22 Aug The Precarious Positioning of the Present Day Imbokodo
Am I worthy?
This is a perennial question familiar to any modern day mbokodo. Am I worthy of bare consideration as a human being, worthy of compassion, worthy of justice? Black women in our society, particularly the educated from marginalised spaces such as townships that are positioned at the fringes of society because they are populated by the lower class, often have to negotiate and renegotiate parts of their identities in order to suit the type of space they enter. Imbokodo is a Zulu word meaning “a rock”, often used in the saying “Wathint’ abafazi, wathint’ imbokodo” meaning you strike a woman, you strike a rock; and while the saying is common, black women in these marginalized societies never quite experience the respect with which the saying is meant. While injustices experienced by black women are not only relegated and limited to marginalised communities, I can only give, rather unsolicited opinions on experiences from a marginalised community because that is where I am from. In many ways, black women cannot access ways to own their identities, their experiences and opinions because there exist very few spaces allowing that in marginalised communities, almost next to none.
On the 11th of August Rhodes University held a Silent Protest building on the #RUReferenceList protest, which did significant work to raise awareness about rape in Grahamstown last year. The protest managed to zone in on rape culture through activities such as a debriefing for survivors, most of which were black women, and an exhibition that challenged the objectification of women and celebrates women’s agency and choice in relation to their bodies. This brought to attention the ongoing violence and injustices that rape culture perpetuates, with the most interesting point being that it involved an educated community with most testifying that the space offers them the chance to own their story and come to terms with their experiences. One can only begin to imagine how imperative the space was for those who felt as though they could not set themselves onto a trajectory towards healing in their own homes and communities because their experiences would be invalidated. While one would expect people in our communities to value and practice the saying stated above in all matters, paradoxically black women are seen as iimbokodo only when it complies with the current space they occupy – either as mothers, amiable daughters, and submissive wives. I have observed a shift as soon as women stand up against injustices against their identities or their bodies, where they are not expected to stand as firm as rocks in the face of adversity as inflicted by men in particular.
The Spur restaurant incident is one of many examples where a black woman defending herself and her child by being a true mbokodo and standing her ground against the insults and violent threats of a white man, is problematised because she is defending herself against an injustice. The Silent Protest is one space where the negotiation of identities of educated black female survivors of sexual assault is clear, where the mbokodo is able to own her identity while when going back to their community they are not expected to.
The interesting truth about this precarious positioning of black women able to access spaces where they are allowed to own their identities and demand consideration and justice while being subdued in their homes revealed itself to me during two successive conversations with two close male friends of mine. Both men did something that I gather they did not realize as even vaguely patronizing and sexist. Upon reaching a point of disagreement on “sensitive” topics, religion and gender fluidity respectively, both men proceeded to dismiss my opinion by subtly suggesting that my logic is flawed. According to them, educated black women from marginalised communities often have no critical perspective on such issues because they choose to adopt perspectives that enable them to assimilate easier to elite circles. Both conversations ended on the note that I cannot hold personal opinion that is too controversial, not because I do not possess the capabilities to do so, but because I choose to remain ignorant of the importance of religion as related to heteronormativity.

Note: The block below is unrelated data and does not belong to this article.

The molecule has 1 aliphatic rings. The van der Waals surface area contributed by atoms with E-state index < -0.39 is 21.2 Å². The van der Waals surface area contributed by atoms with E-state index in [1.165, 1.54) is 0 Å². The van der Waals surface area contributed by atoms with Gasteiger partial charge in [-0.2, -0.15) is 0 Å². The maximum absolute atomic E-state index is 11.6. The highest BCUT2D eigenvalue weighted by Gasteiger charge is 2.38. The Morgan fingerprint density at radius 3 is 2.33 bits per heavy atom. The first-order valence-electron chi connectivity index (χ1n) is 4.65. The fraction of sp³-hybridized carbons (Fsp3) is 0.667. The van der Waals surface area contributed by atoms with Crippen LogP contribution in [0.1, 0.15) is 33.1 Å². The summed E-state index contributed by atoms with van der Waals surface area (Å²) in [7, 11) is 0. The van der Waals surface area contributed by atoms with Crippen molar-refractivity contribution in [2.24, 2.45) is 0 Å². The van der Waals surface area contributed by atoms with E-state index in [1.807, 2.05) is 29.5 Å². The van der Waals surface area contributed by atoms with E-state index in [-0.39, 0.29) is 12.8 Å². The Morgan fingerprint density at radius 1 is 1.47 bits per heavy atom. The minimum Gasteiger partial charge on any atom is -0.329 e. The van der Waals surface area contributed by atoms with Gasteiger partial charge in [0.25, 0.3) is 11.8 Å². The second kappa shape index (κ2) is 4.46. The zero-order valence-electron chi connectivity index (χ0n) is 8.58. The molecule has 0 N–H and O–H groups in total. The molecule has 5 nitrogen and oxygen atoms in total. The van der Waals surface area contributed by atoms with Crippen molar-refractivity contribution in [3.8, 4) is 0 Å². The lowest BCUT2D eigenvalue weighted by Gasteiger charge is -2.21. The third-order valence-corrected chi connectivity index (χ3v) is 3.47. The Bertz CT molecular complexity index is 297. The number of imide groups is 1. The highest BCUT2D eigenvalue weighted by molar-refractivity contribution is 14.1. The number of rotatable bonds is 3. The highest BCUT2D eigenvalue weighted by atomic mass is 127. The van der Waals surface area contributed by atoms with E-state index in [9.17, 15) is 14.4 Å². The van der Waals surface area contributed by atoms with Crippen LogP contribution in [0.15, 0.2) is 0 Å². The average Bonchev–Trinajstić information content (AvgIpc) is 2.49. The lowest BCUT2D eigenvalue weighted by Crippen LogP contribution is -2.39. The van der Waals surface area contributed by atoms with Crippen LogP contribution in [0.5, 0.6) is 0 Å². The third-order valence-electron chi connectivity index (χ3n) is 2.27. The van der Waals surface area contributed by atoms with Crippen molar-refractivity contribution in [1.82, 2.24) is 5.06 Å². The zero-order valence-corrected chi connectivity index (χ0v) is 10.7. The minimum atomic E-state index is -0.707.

In a strange way, being a woman from a marginalised society – a township in the East of Johannesburg – who has the privilege to access elite spaces through being in a previously white traditional elitist university, I suddenly did not have an adequately objective enough perspective to form my own differing opinions which do not conform to the norm in my community. My seemingly unconventional opinions that appear to go against the grain of what women in my community apparently believe seemed to have marked me tainted by my ability to access elite spaces through my education. In my experience, I have had to negotiate my identity to fit into my community without appearing starkly different by being submissive and amiable towards the publicly acknowledged patriarchal ways of being. While when I am not in my community, I am able renegotiate my identity and own my opinions about heteronormativity, religion and patriarchy. However, my main concern in this is what that implies about my ability to stand against injustices in my community versus in other spaces and what that means for my community’s bare compassion for me as a human being – as the mbokodo I am often hailed to be.
To me the fact of it all is that as a modern day mbokodo able to access various spaces, the renegotiation of our identities and repackaging of our experiences as black women, particularly those in marginalised spaces, is a perennial feature of our engagement with the communities we access and the communities we hail from. Subsequently calling into question why there exists terms upon which we should demand justice and when we should be subdued.